HARTFORD, Conn. (WTNH) — Lawmakers and firefighters from across Connecticut gathered Monday at the Hartford Fire Department Training Center for annual FireOps training.

The event, organized by the Uniformed Professional Fire Fighters Association of Connecticut (UPFFA), aims to give elected officials an understanding of the responsibilities and dangers of being a firefighter.

“It’s great because it bridges the gap between what you think we do and what we actually do,” James Erickson, deputy chief of training for the Hartford Fire Department, said.

Lawmakers put on the proper gear while fire services set up realistic scenarios, including a simulated burn, an extrication drill and the cutting of a roof prop.

According to UPFFA, this year’s FireOps training was more than just understanding the job of a firefighter. The association is looking for support from lawmakers for new legislation that would expand health coverage for firefighters.

SB937 and that would provide workers comp coverage for firefighters that contract certain types of cancers, cancers that have been identified to be job-related,” Peter Brown, president of the UPFFA, said.

One major concern among fire services is protective equipment. According to the International Association of Fire Fighters (IAFF), PFAS, or forever chemicals, have been found in firefighter protective gear. These chemicals are known to cause cancer. IAFF said the disease is the leading cause of death among firefighters.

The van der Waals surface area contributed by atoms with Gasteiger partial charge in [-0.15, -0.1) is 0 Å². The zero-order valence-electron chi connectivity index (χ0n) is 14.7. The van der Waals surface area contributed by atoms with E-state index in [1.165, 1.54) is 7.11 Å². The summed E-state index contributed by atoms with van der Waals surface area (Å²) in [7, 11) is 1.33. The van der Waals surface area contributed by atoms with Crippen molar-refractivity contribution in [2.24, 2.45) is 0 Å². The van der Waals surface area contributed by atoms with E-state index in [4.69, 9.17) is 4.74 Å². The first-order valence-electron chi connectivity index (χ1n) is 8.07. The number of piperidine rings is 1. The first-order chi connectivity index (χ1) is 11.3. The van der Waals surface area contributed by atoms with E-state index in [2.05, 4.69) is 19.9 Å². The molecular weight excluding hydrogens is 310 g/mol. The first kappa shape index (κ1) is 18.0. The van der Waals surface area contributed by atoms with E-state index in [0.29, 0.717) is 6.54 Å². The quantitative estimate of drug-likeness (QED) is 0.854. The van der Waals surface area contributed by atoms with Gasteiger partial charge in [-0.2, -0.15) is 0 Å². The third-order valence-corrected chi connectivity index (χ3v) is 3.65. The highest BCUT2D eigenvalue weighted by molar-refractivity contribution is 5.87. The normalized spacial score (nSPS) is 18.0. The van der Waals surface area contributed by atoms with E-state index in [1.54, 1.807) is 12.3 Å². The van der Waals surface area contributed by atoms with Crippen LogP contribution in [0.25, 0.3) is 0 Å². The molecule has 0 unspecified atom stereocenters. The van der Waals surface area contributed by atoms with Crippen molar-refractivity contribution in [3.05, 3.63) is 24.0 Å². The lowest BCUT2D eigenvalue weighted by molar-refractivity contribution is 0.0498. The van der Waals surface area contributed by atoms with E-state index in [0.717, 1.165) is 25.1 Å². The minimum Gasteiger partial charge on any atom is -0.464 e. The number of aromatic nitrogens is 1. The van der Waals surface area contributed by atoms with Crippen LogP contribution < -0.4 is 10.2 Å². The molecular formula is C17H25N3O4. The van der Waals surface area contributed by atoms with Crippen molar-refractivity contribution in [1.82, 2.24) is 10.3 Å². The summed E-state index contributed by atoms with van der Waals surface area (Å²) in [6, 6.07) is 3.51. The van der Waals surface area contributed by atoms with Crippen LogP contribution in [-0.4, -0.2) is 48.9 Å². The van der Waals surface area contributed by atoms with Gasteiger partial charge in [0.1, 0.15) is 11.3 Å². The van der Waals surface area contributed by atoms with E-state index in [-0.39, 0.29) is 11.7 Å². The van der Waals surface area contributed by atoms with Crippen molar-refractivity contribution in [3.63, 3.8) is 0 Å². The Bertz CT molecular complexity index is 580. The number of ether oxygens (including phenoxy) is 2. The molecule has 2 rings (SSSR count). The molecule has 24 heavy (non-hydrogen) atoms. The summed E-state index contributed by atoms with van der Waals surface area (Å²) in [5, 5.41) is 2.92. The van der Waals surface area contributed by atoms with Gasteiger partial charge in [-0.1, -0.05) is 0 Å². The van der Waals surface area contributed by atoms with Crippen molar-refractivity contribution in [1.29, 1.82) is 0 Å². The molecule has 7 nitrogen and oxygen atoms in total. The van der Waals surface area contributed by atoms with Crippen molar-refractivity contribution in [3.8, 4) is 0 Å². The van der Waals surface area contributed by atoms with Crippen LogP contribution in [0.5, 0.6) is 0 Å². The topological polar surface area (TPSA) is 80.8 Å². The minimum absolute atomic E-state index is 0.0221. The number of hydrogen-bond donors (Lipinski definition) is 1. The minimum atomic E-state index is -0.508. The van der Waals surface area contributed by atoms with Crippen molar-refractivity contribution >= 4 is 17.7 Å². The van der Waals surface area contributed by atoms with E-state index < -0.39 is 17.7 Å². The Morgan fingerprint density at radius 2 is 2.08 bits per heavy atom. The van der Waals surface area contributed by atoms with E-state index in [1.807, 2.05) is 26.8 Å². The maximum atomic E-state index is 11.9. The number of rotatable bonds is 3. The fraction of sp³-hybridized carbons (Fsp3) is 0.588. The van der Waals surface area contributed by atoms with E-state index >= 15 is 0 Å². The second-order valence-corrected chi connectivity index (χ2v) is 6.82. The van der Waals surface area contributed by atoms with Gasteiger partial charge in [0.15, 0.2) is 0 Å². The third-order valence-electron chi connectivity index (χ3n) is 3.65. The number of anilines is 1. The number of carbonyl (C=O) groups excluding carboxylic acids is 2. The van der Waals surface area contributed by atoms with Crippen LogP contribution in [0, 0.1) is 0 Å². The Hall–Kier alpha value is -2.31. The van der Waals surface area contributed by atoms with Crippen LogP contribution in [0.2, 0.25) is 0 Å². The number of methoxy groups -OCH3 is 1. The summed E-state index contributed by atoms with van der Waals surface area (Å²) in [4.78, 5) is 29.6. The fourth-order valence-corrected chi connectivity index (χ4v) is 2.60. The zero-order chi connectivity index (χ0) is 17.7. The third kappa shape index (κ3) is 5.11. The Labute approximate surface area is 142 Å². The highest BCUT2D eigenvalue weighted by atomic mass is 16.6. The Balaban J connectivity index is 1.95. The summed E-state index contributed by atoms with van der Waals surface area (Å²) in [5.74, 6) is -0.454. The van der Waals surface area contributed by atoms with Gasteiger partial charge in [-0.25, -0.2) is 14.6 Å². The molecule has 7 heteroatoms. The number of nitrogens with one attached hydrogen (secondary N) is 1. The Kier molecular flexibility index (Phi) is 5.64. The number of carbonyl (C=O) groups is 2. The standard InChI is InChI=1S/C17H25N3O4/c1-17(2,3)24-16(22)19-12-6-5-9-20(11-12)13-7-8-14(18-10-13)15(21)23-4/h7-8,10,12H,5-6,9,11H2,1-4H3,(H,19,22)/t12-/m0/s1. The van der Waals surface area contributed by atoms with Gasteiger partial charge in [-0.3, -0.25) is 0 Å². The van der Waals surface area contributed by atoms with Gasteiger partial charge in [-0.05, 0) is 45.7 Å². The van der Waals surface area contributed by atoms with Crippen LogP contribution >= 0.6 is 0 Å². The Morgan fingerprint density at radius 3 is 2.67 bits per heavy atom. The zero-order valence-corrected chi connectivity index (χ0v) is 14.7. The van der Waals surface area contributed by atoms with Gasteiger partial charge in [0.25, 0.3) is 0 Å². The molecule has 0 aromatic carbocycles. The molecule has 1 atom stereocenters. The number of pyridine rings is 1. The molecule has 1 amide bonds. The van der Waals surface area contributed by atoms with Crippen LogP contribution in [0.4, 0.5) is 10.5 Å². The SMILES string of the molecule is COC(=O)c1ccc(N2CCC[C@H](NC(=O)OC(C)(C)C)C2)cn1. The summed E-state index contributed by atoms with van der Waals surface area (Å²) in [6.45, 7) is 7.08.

Brown said work is being done at the national level to find better ways to create protective gear without forever chemicals. In the meantime, this bill could make a difference in the care of those who protect communities across Connecticut.

“Obviously, we need to see where that bill is going to be in the legislature this year and how that’s going to matriculate, but I do believe what they’re asking for is something that we should be able to get in order to provide better services to them,” Democratic State Rep. Corey Paris, who represents the 145th House District, said.

UPFFA said similar legislation has already been passed in 48 states.